The collapse of the Carolingian dynasty in Western Europe had a profound impact similar to that of the collapse of the Roman Empire. Asides from the basic return to regional rulers having total authority over their wards, there was also the return to regionalized culture across Christendom. Monasteries returned to maintaining their own version of the Benedictine charter, book production and copying returned to previous methods with little organization between distant monasteries, unlike what was seen during the time of the Carolingians. This return to localization, not just within the governments and organization of monastic life, but with scripts, is a very visible reflection of the collapse of one of the greatest land empires Europe had seen since the Romans.Within the Rievaulx Orosius are several of the prime markers of the re-localisation of book manufacturing, as the previously accepted methods of Caroline script and hierarchy within books is ignored. Instead of Anglo-Caroline minuscule, we see a return to more traditionally Anglo text styles in the form of Anglo square capitals and even the beginnings of Anglo Protogothic script. Note the sharpness of the corners on the words and the distinctive flatness of the sides. This contrasts sharply with the relatively fluid movements required by the previously dominant scripts on the British Isles, Insular and Anglo-Caroline. Though perhaps not the best term to use, but this form of script contains a tremendous amount of "minim-ization," as nearly every letter is made up of minims in one way or another.
|Note the preference of pattern|
similar to peacock
feathers over Celtic knots or
within the stem of the P.
|This A in particular strikes me |
as very typical of Capetian design,
look at thelong trailing flourish and how
fluid it seems to melt across the page.
Looking withinyou can clearly see
several flower buds
and surrounding leaves.
|More examples of proto-gothic|
script and strange styling in
initials for the English
monks to be writing with.
There is also the question of illustrations and images within the manuscript, more specifically the elaborately detailed initials present in the text. They bear dozens of patterns that are fairly atypical to Insular manuscripts and those of the continent. Up into the 10th century Celtic knots were still quite common within initials and were used in a variety of genres of text. So why was there a shift away from traditional iconography? More likely than anything else, it was perhaps mostly just due to changes in tastes as time went on. Knots went out of style and the rise of the Capetians in Francia (ah, those French, always the trend setters) led to increasing usage of blues as well as designs and symbols we typically associate as being very "French," such as the fleur de lis, peacock featherings, and the twisting, vine-like, detailing typical of French engraving and architecture. It's also important to note that there is significantly more rubrication in the main body of the script than in in many of the other manuscripts we've looked at this semester. It seems that rubrication has overtaken marginal notes in popularity to make certain points more noticeable than others.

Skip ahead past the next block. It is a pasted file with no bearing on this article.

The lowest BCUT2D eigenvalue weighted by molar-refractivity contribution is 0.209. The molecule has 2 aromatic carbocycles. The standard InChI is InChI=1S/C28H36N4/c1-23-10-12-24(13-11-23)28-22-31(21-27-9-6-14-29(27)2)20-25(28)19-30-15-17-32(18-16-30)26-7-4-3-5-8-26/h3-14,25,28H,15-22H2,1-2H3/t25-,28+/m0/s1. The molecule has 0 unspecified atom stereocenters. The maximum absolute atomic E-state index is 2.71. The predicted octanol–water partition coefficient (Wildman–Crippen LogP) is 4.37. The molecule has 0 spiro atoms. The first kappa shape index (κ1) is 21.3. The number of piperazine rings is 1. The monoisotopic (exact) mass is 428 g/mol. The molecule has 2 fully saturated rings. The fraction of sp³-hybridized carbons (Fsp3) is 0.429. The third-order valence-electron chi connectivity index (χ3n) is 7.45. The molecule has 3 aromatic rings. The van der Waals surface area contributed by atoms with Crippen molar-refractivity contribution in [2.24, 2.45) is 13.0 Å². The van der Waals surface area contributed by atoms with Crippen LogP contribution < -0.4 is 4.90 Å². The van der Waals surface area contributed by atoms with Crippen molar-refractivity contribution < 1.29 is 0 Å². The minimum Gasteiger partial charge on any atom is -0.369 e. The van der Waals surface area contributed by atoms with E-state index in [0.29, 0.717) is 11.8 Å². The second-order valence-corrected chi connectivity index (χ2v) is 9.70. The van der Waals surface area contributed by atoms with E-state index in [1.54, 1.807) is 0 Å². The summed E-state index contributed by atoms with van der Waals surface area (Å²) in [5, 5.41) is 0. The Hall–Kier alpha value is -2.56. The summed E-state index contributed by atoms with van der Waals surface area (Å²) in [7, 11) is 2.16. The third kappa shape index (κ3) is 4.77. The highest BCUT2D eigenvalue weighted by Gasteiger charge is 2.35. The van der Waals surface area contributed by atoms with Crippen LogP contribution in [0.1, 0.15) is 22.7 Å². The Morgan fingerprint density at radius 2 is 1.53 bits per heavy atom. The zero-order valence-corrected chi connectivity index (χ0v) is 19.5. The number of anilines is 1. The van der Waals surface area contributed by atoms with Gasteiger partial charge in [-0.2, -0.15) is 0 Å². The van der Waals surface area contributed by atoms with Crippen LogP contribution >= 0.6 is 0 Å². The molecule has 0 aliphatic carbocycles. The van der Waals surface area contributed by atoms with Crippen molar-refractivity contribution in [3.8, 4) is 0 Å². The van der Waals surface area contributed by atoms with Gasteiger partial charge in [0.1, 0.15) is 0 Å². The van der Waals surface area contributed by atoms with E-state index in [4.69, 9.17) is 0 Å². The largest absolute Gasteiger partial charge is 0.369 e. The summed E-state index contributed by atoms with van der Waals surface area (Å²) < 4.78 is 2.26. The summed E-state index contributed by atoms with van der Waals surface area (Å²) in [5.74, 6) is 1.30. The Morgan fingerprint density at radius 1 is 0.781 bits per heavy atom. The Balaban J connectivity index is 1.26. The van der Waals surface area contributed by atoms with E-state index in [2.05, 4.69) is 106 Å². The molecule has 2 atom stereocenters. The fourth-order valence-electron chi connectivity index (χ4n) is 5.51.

|Interesting to note: the|
rubrication appears to be similar
to the main body of text, perhaps
the same scribe did them both?
Then of course there is the return to writing about local affairs rather than the copying of universally applicable philosophical and religious texts. The Rievaulx Orosius is a narrative and a chronicle, the only one of its kind it seems, that covers English history in depth from the 2nd century all the way though to the 12th. However, this is only one book within the manuscript, prior to that is an account of the Trojan War by by a priest of Troy known as Dare, however this is probably fictionalized as the writer appears to be late Roman. Neither of these two things would be considered useful to any monastery outside of England. In the centuries prior to the writing of this piece, this would have been exceedingly rare and written in shorthand and with very little care to legibility or illustrations (such as the Moore Bede with it's line after line of historical regurgitation). This piece is less interested in the retelling of events, but rather it is interested in the spread and dispersion of a specific form of knowledge. The Rievaulx Orosius is a local history book used for spreading knowledge between neighboring monasteries. This makes it unique to those that came before it. Before manuscripts traveled entire continents to be copied and shared so that everyone could have the same basic knowledge, but this manuscript is meant to be shared locally, and locally alone.